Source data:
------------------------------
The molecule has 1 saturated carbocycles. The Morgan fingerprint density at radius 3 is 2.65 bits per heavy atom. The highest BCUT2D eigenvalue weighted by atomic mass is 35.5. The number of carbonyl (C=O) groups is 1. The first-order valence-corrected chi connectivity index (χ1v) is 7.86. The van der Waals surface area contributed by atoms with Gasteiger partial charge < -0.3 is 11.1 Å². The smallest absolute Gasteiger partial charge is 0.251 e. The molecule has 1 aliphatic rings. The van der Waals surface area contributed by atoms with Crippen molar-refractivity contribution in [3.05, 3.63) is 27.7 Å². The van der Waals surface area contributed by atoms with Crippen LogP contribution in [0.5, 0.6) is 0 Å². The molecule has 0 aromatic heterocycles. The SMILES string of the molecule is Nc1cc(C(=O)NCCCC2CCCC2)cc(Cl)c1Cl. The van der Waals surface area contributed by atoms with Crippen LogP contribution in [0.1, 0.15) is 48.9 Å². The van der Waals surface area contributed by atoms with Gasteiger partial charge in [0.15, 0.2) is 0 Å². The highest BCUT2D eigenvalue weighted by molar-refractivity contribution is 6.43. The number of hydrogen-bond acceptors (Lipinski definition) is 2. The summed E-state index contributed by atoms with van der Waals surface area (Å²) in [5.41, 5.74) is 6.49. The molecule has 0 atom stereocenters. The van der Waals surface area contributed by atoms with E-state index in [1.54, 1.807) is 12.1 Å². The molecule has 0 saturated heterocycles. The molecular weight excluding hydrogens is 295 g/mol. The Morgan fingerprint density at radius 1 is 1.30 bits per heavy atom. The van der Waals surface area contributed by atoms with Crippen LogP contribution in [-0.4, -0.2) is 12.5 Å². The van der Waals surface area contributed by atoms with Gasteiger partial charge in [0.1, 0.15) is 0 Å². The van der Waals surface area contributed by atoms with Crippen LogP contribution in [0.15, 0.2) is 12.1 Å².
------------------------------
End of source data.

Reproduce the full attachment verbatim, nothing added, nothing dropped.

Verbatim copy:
The molecule has 1 saturated carbocycles. The Morgan fingerprint density at radius 3 is 2.65 bits per heavy atom. The highest BCUT2D eigenvalue weighted by atomic mass is 35.5. The number of carbonyl (C=O) groups is 1. The first-order valence-corrected chi connectivity index (χ1v) is 7.86. The van der Waals surface area contributed by atoms with Gasteiger partial charge < -0.3 is 11.1 Å². The smallest absolute Gasteiger partial charge is 0.251 e. The molecule has 1 aliphatic rings. The van der Waals surface area contributed by atoms with Crippen molar-refractivity contribution in [3.05, 3.63) is 27.7 Å². The van der Waals surface area contributed by atoms with Crippen LogP contribution in [0.5, 0.6) is 0 Å². The molecule has 0 aromatic heterocycles. The SMILES string of the molecule is Nc1cc(C(=O)NCCCC2CCCC2)cc(Cl)c1Cl. The van der Waals surface area contributed by atoms with Crippen LogP contribution in [0.1, 0.15) is 48.9 Å². The van der Waals surface area contributed by atoms with Gasteiger partial charge in [0.15, 0.2) is 0 Å². The highest BCUT2D eigenvalue weighted by molar-refractivity contribution is 6.43. The number of hydrogen-bond acceptors (Lipinski definition) is 2. The summed E-state index contributed by atoms with van der Waals surface area (Å²) in [5.41, 5.74) is 6.49. The molecule has 0 atom stereocenters. The van der Waals surface area contributed by atoms with E-state index in [1.54, 1.807) is 12.1 Å². The molecule has 0 saturated heterocycles. The molecular weight excluding hydrogens is 295 g/mol. The Morgan fingerprint density at radius 1 is 1.30 bits per heavy atom. The van der Waals surface area contributed by atoms with Crippen LogP contribution in [-0.4, -0.2) is 12.5 Å². The van der Waals surface area contributed by atoms with Gasteiger partial charge in [0.1, 0.15) is 0 Å². The van der Waals surface area contributed by atoms with Crippen LogP contribution in [0.15, 0.2) is 12.1 Å².